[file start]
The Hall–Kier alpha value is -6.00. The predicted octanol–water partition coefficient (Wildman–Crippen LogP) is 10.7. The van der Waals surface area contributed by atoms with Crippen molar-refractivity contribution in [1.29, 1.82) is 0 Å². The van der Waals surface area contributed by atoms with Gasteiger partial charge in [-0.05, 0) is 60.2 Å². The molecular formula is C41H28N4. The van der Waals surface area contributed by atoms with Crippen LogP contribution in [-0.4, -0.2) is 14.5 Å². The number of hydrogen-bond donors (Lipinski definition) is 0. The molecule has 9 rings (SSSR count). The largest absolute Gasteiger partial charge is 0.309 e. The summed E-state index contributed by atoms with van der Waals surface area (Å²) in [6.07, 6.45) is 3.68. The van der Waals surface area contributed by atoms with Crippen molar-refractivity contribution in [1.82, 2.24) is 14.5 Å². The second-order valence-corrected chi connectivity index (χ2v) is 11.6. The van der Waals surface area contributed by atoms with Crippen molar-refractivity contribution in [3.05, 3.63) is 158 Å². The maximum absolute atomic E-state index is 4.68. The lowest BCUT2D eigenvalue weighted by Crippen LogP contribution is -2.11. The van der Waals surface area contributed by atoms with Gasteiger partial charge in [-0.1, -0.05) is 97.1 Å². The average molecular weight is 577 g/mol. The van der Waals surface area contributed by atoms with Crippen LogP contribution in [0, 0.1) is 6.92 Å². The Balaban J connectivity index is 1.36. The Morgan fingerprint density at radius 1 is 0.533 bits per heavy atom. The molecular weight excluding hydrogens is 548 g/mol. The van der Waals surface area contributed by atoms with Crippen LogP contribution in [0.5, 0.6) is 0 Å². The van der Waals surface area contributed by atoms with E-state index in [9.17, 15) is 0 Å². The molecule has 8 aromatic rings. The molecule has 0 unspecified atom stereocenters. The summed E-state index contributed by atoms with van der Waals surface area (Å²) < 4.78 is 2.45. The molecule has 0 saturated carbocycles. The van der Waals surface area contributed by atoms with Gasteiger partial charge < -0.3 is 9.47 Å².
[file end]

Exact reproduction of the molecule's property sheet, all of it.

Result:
The Hall–Kier alpha value is -6.00. The predicted octanol–water partition coefficient (Wildman–Crippen LogP) is 10.7. The van der Waals surface area contributed by atoms with Crippen molar-refractivity contribution in [1.29, 1.82) is 0 Å². The van der Waals surface area contributed by atoms with Gasteiger partial charge in [-0.05, 0) is 60.2 Å². The molecular formula is C41H28N4. The van der Waals surface area contributed by atoms with Crippen LogP contribution in [-0.4, -0.2) is 14.5 Å². The number of hydrogen-bond donors (Lipinski definition) is 0. The molecule has 9 rings (SSSR count). The largest absolute Gasteiger partial charge is 0.309 e. The summed E-state index contributed by atoms with van der Waals surface area (Å²) in [6.07, 6.45) is 3.68. The van der Waals surface area contributed by atoms with Crippen molar-refractivity contribution in [1.82, 2.24) is 14.5 Å². The second-order valence-corrected chi connectivity index (χ2v) is 11.6. The van der Waals surface area contributed by atoms with Crippen molar-refractivity contribution in [3.05, 3.63) is 158 Å². The maximum absolute atomic E-state index is 4.68. The lowest BCUT2D eigenvalue weighted by Crippen LogP contribution is -2.11. The van der Waals surface area contributed by atoms with Gasteiger partial charge in [-0.1, -0.05) is 97.1 Å². The average molecular weight is 577 g/mol. The van der Waals surface area contributed by atoms with Crippen LogP contribution in [0, 0.1) is 6.92 Å². The Balaban J connectivity index is 1.36. The Morgan fingerprint density at radius 1 is 0.533 bits per heavy atom. The molecular weight excluding hydrogens is 548 g/mol. The van der Waals surface area contributed by atoms with Crippen LogP contribution in [0.5, 0.6) is 0 Å². The van der Waals surface area contributed by atoms with E-state index in [9.17, 15) is 0 Å². The molecule has 8 aromatic rings. The molecule has 0 unspecified atom stereocenters. The summed E-state index contributed by atoms with van der Waals surface area (Å²) < 4.78 is 2.45. The molecule has 0 saturated carbocycles. The van der Waals surface area contributed by atoms with Gasteiger partial charge < -0.3 is 9.47 Å².